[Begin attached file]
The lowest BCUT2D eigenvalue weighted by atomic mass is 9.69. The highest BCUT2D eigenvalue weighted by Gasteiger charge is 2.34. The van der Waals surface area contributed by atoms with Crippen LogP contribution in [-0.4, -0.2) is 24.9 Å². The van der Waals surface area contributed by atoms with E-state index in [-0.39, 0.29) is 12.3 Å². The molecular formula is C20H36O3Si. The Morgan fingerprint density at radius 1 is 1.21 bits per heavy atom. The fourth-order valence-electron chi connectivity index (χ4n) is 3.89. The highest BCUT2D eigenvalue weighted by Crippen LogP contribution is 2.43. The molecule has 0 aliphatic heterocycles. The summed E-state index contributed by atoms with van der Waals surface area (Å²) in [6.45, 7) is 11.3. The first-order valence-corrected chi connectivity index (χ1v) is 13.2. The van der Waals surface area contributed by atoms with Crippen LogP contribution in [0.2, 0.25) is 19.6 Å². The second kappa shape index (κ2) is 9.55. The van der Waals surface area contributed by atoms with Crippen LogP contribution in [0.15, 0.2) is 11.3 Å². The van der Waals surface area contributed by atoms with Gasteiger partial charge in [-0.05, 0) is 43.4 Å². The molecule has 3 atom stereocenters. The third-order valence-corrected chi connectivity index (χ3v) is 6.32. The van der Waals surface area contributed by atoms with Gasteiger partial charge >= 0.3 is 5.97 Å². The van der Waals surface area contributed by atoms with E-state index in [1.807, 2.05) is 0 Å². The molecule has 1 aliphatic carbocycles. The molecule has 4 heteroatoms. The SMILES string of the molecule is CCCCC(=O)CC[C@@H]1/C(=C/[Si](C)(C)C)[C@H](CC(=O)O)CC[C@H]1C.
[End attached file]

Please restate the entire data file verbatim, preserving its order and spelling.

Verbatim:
The lowest BCUT2D eigenvalue weighted by atomic mass is 9.69. The highest BCUT2D eigenvalue weighted by Gasteiger charge is 2.34. The van der Waals surface area contributed by atoms with Crippen LogP contribution in [-0.4, -0.2) is 24.9 Å². The van der Waals surface area contributed by atoms with E-state index in [-0.39, 0.29) is 12.3 Å². The molecular formula is C20H36O3Si. The Morgan fingerprint density at radius 1 is 1.21 bits per heavy atom. The fourth-order valence-electron chi connectivity index (χ4n) is 3.89. The highest BCUT2D eigenvalue weighted by Crippen LogP contribution is 2.43. The molecule has 0 aliphatic heterocycles. The summed E-state index contributed by atoms with van der Waals surface area (Å²) in [6.45, 7) is 11.3. The first-order valence-corrected chi connectivity index (χ1v) is 13.2. The van der Waals surface area contributed by atoms with Crippen LogP contribution in [0.2, 0.25) is 19.6 Å². The second kappa shape index (κ2) is 9.55. The van der Waals surface area contributed by atoms with Crippen LogP contribution in [0.15, 0.2) is 11.3 Å². The van der Waals surface area contributed by atoms with Gasteiger partial charge in [-0.05, 0) is 43.4 Å². The molecule has 3 atom stereocenters. The third-order valence-corrected chi connectivity index (χ3v) is 6.32. The van der Waals surface area contributed by atoms with Gasteiger partial charge >= 0.3 is 5.97 Å². The van der Waals surface area contributed by atoms with E-state index in [1.807, 2.05) is 0 Å². The molecule has 1 aliphatic carbocycles. The molecule has 4 heteroatoms. The SMILES string of the molecule is CCCCC(=O)CC[C@@H]1/C(=C/[Si](C)(C)C)[C@H](CC(=O)O)CC[C@H]1C.